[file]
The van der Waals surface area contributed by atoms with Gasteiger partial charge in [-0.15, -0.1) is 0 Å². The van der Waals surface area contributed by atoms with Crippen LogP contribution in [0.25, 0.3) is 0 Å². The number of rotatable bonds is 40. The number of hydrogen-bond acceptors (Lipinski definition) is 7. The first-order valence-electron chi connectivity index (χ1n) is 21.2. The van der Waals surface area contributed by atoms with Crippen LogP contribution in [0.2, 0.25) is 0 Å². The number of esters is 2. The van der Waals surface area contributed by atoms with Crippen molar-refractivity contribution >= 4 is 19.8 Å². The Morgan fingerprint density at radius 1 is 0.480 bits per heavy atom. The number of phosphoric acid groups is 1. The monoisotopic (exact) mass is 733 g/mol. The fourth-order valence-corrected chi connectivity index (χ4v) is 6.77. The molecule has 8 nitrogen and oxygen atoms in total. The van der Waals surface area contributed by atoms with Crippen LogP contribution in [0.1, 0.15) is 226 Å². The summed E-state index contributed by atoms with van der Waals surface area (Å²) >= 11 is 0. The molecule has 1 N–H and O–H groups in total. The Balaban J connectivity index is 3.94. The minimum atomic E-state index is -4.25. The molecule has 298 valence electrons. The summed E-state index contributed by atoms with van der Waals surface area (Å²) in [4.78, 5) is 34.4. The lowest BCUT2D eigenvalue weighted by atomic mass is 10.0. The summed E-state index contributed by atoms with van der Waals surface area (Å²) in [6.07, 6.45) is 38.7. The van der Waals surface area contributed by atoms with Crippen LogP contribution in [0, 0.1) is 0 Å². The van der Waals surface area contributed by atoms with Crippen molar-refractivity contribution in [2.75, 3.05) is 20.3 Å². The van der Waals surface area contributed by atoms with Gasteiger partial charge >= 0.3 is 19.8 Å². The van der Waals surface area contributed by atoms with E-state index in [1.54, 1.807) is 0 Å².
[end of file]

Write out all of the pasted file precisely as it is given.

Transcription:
The van der Waals surface area contributed by atoms with Gasteiger partial charge in [-0.15, -0.1) is 0 Å². The van der Waals surface area contributed by atoms with Crippen LogP contribution in [0.25, 0.3) is 0 Å². The number of rotatable bonds is 40. The number of hydrogen-bond acceptors (Lipinski definition) is 7. The first-order valence-electron chi connectivity index (χ1n) is 21.2. The van der Waals surface area contributed by atoms with Crippen LogP contribution in [0.2, 0.25) is 0 Å². The number of esters is 2. The van der Waals surface area contributed by atoms with Crippen molar-refractivity contribution >= 4 is 19.8 Å². The Morgan fingerprint density at radius 1 is 0.480 bits per heavy atom. The number of phosphoric acid groups is 1. The monoisotopic (exact) mass is 733 g/mol. The fourth-order valence-corrected chi connectivity index (χ4v) is 6.77. The molecule has 8 nitrogen and oxygen atoms in total. The van der Waals surface area contributed by atoms with Crippen LogP contribution in [0.1, 0.15) is 226 Å². The summed E-state index contributed by atoms with van der Waals surface area (Å²) >= 11 is 0. The molecule has 1 N–H and O–H groups in total. The Balaban J connectivity index is 3.94. The minimum atomic E-state index is -4.25. The molecule has 298 valence electrons. The summed E-state index contributed by atoms with van der Waals surface area (Å²) in [4.78, 5) is 34.4. The lowest BCUT2D eigenvalue weighted by atomic mass is 10.0. The summed E-state index contributed by atoms with van der Waals surface area (Å²) in [6.07, 6.45) is 38.7. The van der Waals surface area contributed by atoms with Crippen LogP contribution in [0, 0.1) is 0 Å². The van der Waals surface area contributed by atoms with Crippen molar-refractivity contribution in [2.75, 3.05) is 20.3 Å². The van der Waals surface area contributed by atoms with Gasteiger partial charge >= 0.3 is 19.8 Å². The van der Waals surface area contributed by atoms with E-state index in [1.54, 1.807) is 0 Å².